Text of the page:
In a recent bench ruling, the Delaware Court of Chancery refused to approve a proposed class action settlement in which the benefit to the class was “disclosures only”, and the court dismissed the case as to the named plaintiff. The court was also critical of the broad release that was proposed. This case was filed in connection with Hewlett-Packard’s $2.7 billion acquisition of Aruba Networks. The case is styled In Re Aruba Networks, Inc. Stockholder Litigation, Cons. C.A. No. 10765-VCL (Del. Ch. Oct. 9, 2015)(Transcript). My gratitude is owed to Kyle Wagner Compton, the editor of the unparalleled scholarly publication called The Chancery Daily, for alerting me to the transcript, as well as for the TCD’s exemplary coverage of all things relating to the Court of Chancery.
The Aruba decision has already been explained in such extensive detail by Kevin LaCroix on his blog called The D&O Diary, that I encourage readers to review his treatment of the case at the foregoing link. In addition to linking to Liz Hoffman’s Wall Street Journal article about the Aruba ruling, he also refers to related decisions by Chancery in other disclosure-only cases, including the Riverbed opinion that was highlighted on these pages. The only place online that one can find a more extensive and scholarly treatment of the Aruba case is on The Chancery Daily, which is available by subscription–and is well worth the price.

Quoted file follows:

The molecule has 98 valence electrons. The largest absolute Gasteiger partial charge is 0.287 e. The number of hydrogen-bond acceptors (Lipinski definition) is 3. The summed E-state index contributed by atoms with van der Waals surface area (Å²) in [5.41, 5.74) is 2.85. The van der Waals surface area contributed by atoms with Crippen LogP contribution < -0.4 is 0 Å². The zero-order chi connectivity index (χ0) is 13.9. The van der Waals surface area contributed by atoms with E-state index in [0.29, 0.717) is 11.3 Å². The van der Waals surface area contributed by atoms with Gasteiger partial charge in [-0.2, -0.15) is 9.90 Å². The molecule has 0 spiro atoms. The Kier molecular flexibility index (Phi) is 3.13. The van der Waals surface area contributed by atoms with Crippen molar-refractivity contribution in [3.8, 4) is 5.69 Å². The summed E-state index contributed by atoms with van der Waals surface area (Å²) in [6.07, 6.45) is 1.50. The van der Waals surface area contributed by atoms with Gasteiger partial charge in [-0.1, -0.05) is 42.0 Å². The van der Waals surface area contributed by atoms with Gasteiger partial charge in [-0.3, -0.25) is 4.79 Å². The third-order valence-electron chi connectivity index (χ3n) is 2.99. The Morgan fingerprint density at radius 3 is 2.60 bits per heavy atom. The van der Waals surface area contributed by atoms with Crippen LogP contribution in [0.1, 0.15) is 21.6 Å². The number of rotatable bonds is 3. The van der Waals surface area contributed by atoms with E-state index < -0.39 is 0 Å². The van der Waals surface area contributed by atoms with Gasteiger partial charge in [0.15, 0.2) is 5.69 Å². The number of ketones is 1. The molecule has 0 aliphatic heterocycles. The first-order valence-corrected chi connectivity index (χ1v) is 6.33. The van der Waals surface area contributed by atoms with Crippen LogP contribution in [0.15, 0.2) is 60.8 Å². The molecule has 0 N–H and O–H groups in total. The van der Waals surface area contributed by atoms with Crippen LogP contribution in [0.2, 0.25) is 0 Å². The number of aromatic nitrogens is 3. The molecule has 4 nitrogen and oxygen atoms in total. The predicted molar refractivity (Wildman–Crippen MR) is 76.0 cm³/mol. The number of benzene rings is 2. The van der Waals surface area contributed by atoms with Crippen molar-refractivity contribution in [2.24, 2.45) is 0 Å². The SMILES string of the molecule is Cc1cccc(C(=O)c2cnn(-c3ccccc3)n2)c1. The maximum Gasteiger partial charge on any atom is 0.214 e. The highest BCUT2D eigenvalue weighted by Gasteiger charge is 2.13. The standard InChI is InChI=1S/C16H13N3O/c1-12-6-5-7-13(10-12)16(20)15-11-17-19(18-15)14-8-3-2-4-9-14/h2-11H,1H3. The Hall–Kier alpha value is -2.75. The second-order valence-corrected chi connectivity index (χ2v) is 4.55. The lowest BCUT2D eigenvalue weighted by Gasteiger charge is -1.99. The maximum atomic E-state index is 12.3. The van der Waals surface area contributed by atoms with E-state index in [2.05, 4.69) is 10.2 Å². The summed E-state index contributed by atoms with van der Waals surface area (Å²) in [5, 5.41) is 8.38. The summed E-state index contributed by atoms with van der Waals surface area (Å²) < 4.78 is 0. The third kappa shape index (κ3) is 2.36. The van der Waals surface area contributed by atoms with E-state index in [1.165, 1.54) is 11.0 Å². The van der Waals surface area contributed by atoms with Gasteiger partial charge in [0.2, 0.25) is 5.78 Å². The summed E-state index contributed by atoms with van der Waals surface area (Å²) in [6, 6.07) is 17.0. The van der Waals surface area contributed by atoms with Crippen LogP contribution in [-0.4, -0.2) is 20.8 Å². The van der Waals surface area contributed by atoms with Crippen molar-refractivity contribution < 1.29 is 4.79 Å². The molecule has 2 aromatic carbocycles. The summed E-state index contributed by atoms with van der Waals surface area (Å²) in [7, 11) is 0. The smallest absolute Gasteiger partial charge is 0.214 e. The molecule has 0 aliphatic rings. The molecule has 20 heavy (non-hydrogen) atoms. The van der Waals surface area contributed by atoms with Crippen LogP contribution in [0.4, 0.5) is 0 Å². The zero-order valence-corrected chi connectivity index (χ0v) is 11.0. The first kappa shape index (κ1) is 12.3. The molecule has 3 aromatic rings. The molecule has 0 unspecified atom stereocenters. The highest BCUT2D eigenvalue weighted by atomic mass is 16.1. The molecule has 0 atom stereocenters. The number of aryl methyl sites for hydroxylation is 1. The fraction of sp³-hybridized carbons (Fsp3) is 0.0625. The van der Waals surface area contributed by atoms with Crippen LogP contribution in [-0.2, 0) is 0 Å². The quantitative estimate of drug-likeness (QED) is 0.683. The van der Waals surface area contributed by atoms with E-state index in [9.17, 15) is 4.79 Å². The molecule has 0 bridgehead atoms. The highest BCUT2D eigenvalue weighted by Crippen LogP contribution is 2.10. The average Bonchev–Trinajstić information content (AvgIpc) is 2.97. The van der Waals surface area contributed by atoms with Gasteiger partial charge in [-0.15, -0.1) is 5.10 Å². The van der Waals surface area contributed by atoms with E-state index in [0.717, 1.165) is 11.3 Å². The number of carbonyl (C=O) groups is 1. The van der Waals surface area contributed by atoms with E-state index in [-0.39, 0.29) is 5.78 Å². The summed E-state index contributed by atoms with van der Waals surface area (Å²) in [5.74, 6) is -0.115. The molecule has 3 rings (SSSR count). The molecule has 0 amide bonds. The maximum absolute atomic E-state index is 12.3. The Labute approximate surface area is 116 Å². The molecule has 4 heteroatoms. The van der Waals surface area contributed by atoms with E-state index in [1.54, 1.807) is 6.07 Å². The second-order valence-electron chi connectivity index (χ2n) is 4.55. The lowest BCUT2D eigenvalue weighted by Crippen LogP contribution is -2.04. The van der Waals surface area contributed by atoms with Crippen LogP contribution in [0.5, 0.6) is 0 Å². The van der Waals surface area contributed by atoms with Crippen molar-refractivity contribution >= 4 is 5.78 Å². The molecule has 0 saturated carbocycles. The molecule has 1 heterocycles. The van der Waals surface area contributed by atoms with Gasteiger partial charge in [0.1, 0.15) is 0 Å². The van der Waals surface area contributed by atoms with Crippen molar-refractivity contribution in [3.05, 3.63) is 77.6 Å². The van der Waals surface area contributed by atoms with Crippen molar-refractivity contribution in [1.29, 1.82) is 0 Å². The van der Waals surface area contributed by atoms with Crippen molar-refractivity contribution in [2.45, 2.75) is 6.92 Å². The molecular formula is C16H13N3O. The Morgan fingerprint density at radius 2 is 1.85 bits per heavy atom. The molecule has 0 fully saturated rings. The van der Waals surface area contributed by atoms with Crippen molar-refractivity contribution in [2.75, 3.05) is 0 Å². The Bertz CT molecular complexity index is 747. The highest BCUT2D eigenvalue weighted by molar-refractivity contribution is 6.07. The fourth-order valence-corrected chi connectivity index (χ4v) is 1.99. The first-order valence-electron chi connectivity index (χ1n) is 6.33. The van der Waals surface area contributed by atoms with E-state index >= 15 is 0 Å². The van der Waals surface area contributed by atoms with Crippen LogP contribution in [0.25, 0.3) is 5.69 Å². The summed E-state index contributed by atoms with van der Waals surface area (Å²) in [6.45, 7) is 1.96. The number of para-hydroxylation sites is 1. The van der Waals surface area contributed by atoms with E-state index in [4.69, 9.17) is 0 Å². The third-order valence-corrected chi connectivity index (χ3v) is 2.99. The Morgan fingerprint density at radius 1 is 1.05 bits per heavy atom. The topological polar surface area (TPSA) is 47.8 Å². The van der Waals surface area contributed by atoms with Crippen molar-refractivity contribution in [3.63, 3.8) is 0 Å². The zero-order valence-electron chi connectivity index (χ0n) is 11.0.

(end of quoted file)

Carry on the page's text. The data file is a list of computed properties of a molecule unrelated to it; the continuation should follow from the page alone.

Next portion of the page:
Supplement: Professor Stephen Bainbridge comments on this ruling.